On your blog you post about associations with festivals like GLI.TC/H which emerged in Chicago and have expanded to include cities such as Amsterdam and Birmingham, where you’re based. The festival doesn’t just feature glitch and sound artists, but also internationally based performance artists, DIY enthusiasts and hacktivists. How do you feel about being filed among these ranks? How do you relate the work of performers and hackers, for instance?

By the very fact that I’m doing glitch art – which is as a form very subversive – I suppose that what I’m doing is quite political. I’m not anti-Microsoft or anti-Apple. This is not at the forefront of my art, I don’t rant at people who use a Mac but I would associate with the DIY crowd, who like to explore rather than take what is given to them. Usually when I meet up with these people they’ll be sat around a table, surrounded by all these pieces, working out how to break something and not how to use it. You may also see that I publish a lot of tutorials on my website, talking about what I do and the processes, which is mainly to encourage others to have the same line of thinking, not necessarily to ditch Microsoft and Apple but to make their own tools. Which means that yeah, you might spend a lot more time developing them. But once you’ve made them, you understand them and might even create things that even you didn’t imagine were possible.

Its certainly a very democratic form of art – but how would you classify glitch as an art form? Is it closer to a technology, an aesthetic or political subversion? Or is it just play?

Well, it depends where you want to go with that. I’m based in Birmingham and there a lot of traditional art galleries, hence it has been tough in relation to the things that I do. But it is creative. It might not be very physical and it sometimes isn’t perceived as art, but it is still creative. So even if there some people who focus on the technology, practitioners who just want to see how you can use and what you can do with the technology. Of course, there are lots of self-proclaimed ‘artists’ who really just mess around and put lots of GIFs on Tumblr. Interestingly, glitch has also become a craft. I mean, here’s one –(holds up pixelated glitch scarf) – this is a glitch scarf, from one of my friends, [Glitchhaus]. He takes screenshots from broken hardware and will make things out of them, scarves and objects, whatever. It can still be viewed as a tool, but there are lots of people making artwork out of it. The difficult part is going to be convincing the traditional institutions, but I see it happening more these days.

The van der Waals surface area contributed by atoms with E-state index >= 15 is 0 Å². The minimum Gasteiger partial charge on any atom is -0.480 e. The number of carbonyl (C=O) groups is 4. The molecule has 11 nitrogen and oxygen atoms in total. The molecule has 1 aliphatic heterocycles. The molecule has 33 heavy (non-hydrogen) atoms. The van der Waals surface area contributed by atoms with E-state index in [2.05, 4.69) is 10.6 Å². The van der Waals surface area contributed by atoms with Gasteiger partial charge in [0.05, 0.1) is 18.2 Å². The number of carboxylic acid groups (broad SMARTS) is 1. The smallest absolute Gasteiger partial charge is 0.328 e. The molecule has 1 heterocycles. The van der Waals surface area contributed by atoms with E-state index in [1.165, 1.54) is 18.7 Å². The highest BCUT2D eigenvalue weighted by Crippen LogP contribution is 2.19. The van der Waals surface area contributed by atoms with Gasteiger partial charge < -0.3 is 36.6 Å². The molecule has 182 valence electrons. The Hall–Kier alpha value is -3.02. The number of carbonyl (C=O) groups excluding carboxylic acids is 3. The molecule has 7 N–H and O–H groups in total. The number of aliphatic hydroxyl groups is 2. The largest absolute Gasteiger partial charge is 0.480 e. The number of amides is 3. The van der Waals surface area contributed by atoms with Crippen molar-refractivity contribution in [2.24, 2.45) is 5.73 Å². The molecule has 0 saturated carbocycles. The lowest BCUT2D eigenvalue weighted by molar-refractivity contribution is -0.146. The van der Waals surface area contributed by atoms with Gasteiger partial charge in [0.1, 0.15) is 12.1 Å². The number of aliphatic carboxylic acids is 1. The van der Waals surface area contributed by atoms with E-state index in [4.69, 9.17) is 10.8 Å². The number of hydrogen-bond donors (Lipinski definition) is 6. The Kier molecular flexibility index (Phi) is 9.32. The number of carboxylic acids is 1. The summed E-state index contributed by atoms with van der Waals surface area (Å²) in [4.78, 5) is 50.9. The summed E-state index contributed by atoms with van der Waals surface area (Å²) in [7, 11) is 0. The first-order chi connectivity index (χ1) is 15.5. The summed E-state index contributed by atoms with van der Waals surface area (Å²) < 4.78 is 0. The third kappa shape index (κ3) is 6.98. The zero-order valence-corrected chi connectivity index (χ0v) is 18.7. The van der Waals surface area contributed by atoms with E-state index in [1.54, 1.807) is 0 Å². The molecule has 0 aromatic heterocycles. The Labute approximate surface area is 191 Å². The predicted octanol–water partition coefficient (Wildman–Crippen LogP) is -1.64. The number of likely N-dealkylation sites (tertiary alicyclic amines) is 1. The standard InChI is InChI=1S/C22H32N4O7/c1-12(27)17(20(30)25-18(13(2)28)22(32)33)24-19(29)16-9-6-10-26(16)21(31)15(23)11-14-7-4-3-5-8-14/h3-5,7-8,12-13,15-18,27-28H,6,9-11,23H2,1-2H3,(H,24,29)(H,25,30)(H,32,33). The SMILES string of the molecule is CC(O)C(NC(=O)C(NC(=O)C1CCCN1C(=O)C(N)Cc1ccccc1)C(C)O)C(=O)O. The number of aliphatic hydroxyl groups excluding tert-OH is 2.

I first came across your work through the Furtherfield gallery web page and the Glitch Moment/ums exhibition which you were involved in during June this year. One of the corresponding essays that I read on the website discussed how glitch art “sits in the historical tradition of process art and chance art. Automatism and chance acts in Dada [and] Surrealism”, which avoid a specific intent for the artist in creating a work. What are your views on this – is the process or the product more important to you in glitching?

Glitch Moment/ums Opening Event - 08 June 2013

Both are important, for sure. The way that I create artwork, sometimes the process comes first and sometimes the product. Sometimes I’ve tried out a new script and I’ve gone, ‘oh, this is amazing!’ I still might now know what to do with it, however. I have the capacity to come back to it later, because most of what I do is ideas driven. I agree that the process is very important, because after all, these are computers. They have been built and people want to know how to make them, how to reproduce them and so on. Inherently, glitch is going to be heavily based around process. Most of the emails I get ask, ‘how can I do this?’

When it comes to chance and generative art, I like seeing when people give up the role of the artist to outside processes, such as a script they’ve written or even just in dripping paint, allowing gravity and every other force to take over. It can be liberating to know that and to create something which makes its own art. The focus is on the tool, so you get into questions like ‘am I the artist, or is the programme the artist? Do I make the programme, or does the programme make the artist?’ These are questions that we’re always looking to answer, so I can’t give you a definite answer.

What about issues such as artificial intelligence – for you, does glitch ever create moments where “the computer itself [will] suddenly appear unconventionally deep”, which seem to indicate that there is some level of unpredictability or uncanny free will in the digital medium?